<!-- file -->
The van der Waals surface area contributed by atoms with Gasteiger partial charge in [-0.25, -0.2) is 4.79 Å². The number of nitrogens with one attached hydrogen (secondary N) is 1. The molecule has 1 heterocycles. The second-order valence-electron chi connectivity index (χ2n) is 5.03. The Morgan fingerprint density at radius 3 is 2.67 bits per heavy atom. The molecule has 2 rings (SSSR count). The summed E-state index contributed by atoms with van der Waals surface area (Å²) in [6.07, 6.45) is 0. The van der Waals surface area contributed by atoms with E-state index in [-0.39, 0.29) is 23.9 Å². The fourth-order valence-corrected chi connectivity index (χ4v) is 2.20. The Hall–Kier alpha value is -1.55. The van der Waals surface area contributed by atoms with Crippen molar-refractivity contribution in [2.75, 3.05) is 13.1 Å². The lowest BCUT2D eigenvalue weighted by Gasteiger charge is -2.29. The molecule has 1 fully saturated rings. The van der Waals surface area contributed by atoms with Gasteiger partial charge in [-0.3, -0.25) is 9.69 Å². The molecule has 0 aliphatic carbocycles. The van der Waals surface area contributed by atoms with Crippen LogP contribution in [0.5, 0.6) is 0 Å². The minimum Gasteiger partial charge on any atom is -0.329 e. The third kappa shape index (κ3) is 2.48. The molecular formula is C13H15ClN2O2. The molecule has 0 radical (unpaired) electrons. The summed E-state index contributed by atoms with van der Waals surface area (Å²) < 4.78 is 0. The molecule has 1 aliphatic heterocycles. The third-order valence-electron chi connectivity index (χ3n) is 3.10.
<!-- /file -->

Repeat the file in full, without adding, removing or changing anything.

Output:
The van der Waals surface area contributed by atoms with Gasteiger partial charge in [-0.25, -0.2) is 4.79 Å². The number of nitrogens with one attached hydrogen (secondary N) is 1. The molecule has 1 heterocycles. The second-order valence-electron chi connectivity index (χ2n) is 5.03. The Morgan fingerprint density at radius 3 is 2.67 bits per heavy atom. The molecule has 2 rings (SSSR count). The summed E-state index contributed by atoms with van der Waals surface area (Å²) in [6.07, 6.45) is 0. The van der Waals surface area contributed by atoms with E-state index in [-0.39, 0.29) is 23.9 Å². The fourth-order valence-corrected chi connectivity index (χ4v) is 2.20. The Hall–Kier alpha value is -1.55. The van der Waals surface area contributed by atoms with Crippen molar-refractivity contribution in [2.75, 3.05) is 13.1 Å². The lowest BCUT2D eigenvalue weighted by Gasteiger charge is -2.29. The molecule has 1 fully saturated rings. The van der Waals surface area contributed by atoms with Gasteiger partial charge in [-0.3, -0.25) is 9.69 Å². The molecule has 0 aliphatic carbocycles. The van der Waals surface area contributed by atoms with Crippen LogP contribution in [0.5, 0.6) is 0 Å². The minimum Gasteiger partial charge on any atom is -0.329 e. The third kappa shape index (κ3) is 2.48. The molecular formula is C13H15ClN2O2. The molecule has 0 radical (unpaired) electrons. The summed E-state index contributed by atoms with van der Waals surface area (Å²) < 4.78 is 0. The molecule has 1 aliphatic heterocycles. The third-order valence-electron chi connectivity index (χ3n) is 3.10.